1940 - 2012
Marcel Mazet was a creative visual artist. Marcel Mazet was born in 1940 and died in 2012. Artists like Christiane Frenay, Paul Ripley Jenkins, Henry Brownlee, Rafael Armengol, and Doug Johnson were also born in 1940.
Further Biographical Context for Marcel Mazet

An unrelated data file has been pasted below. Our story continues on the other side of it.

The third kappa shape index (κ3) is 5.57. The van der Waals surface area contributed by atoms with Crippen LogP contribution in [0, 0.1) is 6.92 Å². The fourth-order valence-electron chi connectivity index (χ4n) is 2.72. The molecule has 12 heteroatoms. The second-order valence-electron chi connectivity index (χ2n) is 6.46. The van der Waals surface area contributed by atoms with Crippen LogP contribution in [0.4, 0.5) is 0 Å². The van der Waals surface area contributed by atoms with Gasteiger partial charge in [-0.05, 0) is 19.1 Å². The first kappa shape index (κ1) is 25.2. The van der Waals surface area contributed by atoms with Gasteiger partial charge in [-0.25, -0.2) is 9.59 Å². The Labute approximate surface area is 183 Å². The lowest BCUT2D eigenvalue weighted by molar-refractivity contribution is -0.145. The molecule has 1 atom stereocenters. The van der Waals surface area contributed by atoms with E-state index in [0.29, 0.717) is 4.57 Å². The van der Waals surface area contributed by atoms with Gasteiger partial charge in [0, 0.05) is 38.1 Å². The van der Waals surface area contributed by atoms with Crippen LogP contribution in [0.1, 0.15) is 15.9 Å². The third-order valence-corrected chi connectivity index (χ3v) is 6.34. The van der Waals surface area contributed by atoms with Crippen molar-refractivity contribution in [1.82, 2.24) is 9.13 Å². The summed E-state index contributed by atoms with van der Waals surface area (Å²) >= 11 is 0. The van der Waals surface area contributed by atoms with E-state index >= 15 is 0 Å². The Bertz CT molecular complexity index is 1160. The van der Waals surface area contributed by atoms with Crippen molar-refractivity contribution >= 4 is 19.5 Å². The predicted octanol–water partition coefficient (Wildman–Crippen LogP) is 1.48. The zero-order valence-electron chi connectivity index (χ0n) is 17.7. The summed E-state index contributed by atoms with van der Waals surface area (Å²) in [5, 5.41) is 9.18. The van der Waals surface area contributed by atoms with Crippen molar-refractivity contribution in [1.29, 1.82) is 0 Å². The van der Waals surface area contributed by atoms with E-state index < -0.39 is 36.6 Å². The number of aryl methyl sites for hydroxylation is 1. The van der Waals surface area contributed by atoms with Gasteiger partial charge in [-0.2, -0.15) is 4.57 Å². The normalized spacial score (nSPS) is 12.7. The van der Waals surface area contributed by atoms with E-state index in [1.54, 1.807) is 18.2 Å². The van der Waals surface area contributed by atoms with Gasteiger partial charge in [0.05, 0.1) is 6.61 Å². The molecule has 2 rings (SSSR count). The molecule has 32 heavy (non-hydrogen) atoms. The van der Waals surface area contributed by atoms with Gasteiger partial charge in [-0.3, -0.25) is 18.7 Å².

Born in 1940, Marcel Mazet's creative work was largely influenced by the 1960s. Art turned into a vehicle for dogmas and other agendas, with Pop and Minimalism appearing concurrently as the most defining art movements of the decade. Pop Art in New York city embraced the culture of mass media and mass consumerism, with Artists such as Andy Warhol, Roy Lichtenstein and Tom Wesselmann getting stimulated by television, comic strips, billboards and other products of the rise of Capitalism for their artworks. On the other side of the country, the West Coast in California, the first features of what would be known as Conceptual art were blossoming. Minimalism established the crucial idea that art should subsist in its own reality, and not try to represent the real world. Born of a desire to erase all pre-established notions about art, Minimalism turned into a radically progressive movement, highly influential worldwide, with artists such as Frank Stella, Donald Judd and Dan Flavin as key figures. Minimalism became significant through the works of artists such as Victor Vasarely and Bridget Riley, while Pop art was a fundamental by-product of the latter, simultaneously critiquing and glorifying popular culture. The iconic contemporary art movements that echoed through the wave of radicalism of the 1960s also had their own distinctions and scopes, particular to different regions or countries. Spatialism, for instance, was established in Italy by Lucio Fontana and Piero Manzoni, and its ideologies embraced by the Zero group in Germany. Across Europe, the philosophy of Existentialism strongly influenced artists such as Francis Bacon and Alberto Giacometti, who sought to depict the raw human emotions often connected to reflections on death and the haunting angst of the meaninglessness of life.